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  • Author: Yukio Urabe x
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Yukio Urabe, Mitsuo Ochi and Kiyoshi Onari

Objective:

To investigate changes in muscle strength in the lower extremity after ACL reconstruction.

Design:

Prospective case series.

Dependent Variables:

Isokinetic muscle strength measured in 6 movements (hip extension/flexion, hip adduction/abduction, knee extension/flexion) and circumference of the thigh/calf.

Setting:

Clinic and home.

Patients:

44 (24 men, 20 women) between the ages of 16 and 47 years with an ACL rupture. All underwent reconstruction via a semitendinosus autograft.

Main Outcome Measures:

The peak torque for each joint movement was recorded. Repeated-measures ANOVA and power analysis were conducted to detect significant interaction effects.

Results:

The decline of muscle strength after ACL reconstruction remained not only in the knee extensors and flexors but also in the hip adductors.

Conclusion:

Rehabilitation programs that address the behavioral patterns and physiological characteristics of an ACL injury will benefit the athlete’s whole body and lead to a full recovery.

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Junpei Sasadai, Yukio Urabe, Noriaki Maeda, Hiroshi Shinohara and Eri Fujii

Context:

Posterior ankle impingement syndrome is a common disorder in soccer players and ballet dancers. In soccer players, it is caused by the repetitive stress of ankle plantar flexion due to instep kicking. Protective ankle dorsiflexion taping is recommended with the belief that it prevents posterior ankle impingement. However, the relationship between ankle taping and ball-kicking performance remains unclear.

Objective:

To demonstrate the relationship between the restrictions of ankle taping and performance of an instep kick in soccer.

Design:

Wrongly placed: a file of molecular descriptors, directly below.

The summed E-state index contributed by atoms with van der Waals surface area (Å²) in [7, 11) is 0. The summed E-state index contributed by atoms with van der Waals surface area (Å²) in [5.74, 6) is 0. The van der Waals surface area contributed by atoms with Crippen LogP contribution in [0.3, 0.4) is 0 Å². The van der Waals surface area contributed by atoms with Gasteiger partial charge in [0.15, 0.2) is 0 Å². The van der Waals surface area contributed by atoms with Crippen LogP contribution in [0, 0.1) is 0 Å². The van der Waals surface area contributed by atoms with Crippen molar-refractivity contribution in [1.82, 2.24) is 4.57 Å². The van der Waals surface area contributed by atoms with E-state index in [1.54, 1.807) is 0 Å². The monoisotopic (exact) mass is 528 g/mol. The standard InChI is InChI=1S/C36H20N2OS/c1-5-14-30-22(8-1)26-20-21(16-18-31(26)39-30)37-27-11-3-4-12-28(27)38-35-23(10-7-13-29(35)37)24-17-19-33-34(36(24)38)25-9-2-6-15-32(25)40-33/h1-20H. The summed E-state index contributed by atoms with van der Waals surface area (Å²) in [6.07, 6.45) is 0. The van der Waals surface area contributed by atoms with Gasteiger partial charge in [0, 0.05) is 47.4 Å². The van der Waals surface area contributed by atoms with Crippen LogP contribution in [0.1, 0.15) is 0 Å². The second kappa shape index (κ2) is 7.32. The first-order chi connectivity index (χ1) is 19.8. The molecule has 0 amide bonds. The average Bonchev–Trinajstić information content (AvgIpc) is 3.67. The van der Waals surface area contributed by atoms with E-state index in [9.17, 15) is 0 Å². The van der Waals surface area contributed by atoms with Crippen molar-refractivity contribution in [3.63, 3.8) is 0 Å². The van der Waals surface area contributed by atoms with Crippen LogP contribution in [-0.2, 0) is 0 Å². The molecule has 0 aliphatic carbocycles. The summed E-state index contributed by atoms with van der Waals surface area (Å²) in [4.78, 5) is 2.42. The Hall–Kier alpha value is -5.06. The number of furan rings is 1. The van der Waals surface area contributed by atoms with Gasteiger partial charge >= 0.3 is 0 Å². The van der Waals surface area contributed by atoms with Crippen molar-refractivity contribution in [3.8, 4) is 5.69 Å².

Laboratory-based repeated-measures.

Setting:

University laboratory.

Participants:

11 male university soccer players.

Intervention:

The subjects’ ankle plantar flexion was limited by taping. Four angles of planter flexion (0°, 15°, 30°, and without taping) were formed by gradation limitation. The subjects performed maximal instep kicks at each angle.

Main Outcome Measures:

The movements of the kicking legs and the ball were captured using 3 high-speed cameras at 200 Hz. The direct linear-transformation method was used to obtain 3-dimensional coordinates using a digitizing system. Passive ankle plantar-flexion angle, maximal plantar-flexion angle at ball impact, ball velocity, and foot velocity were measured. The data were compared among 4 conditions using repeated-measures ANOVA, and the correlations between ball velocity and foot velocity and between ball velocity and toe velocity were calculated.

Results:

Ankle dorsiflexion taping could gradually limit both passive plantar flexion and plantar flexion at the impact. Furthermore, limitation of 0° and 15° reduced the ball velocity generated by instep kicks.

Conclusion:

Plantar-flexion-limiting taping at 30° has a potential to prevent posterior ankle impingement without decreasing the ball velocity generated by soccer instep kicks.

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Hiromune Obayashi, Yukio Urabe, Yuki Yamanaka and Ryo Okuma

Design:

Randomized controlled study.

Setting:

Laboratory.

Participants:

26 healthy swimmers randomly assigned to an exercise (n = 13; Ex) or control group (n = 13; Cont).

Intervention:

The Ex group performed respiratory-muscle exercises for 10 min thrice a week for 4 wk.

Context:

Respiratory-muscle exercises are used not only in the rehabilitation of patients with respiratory disease but also in endurance training for athletes. Respiration involves the back and abdominal muscles. These muscles are 1 of the elements responsible for posture control, which is integral to injury prevention and physical performance. However, the effects of respiratory-muscle exercise on posture remain unclear.

Objective:

To examine the potential of respiratory-muscle exercise for improving posture.

Main Outcome Measures: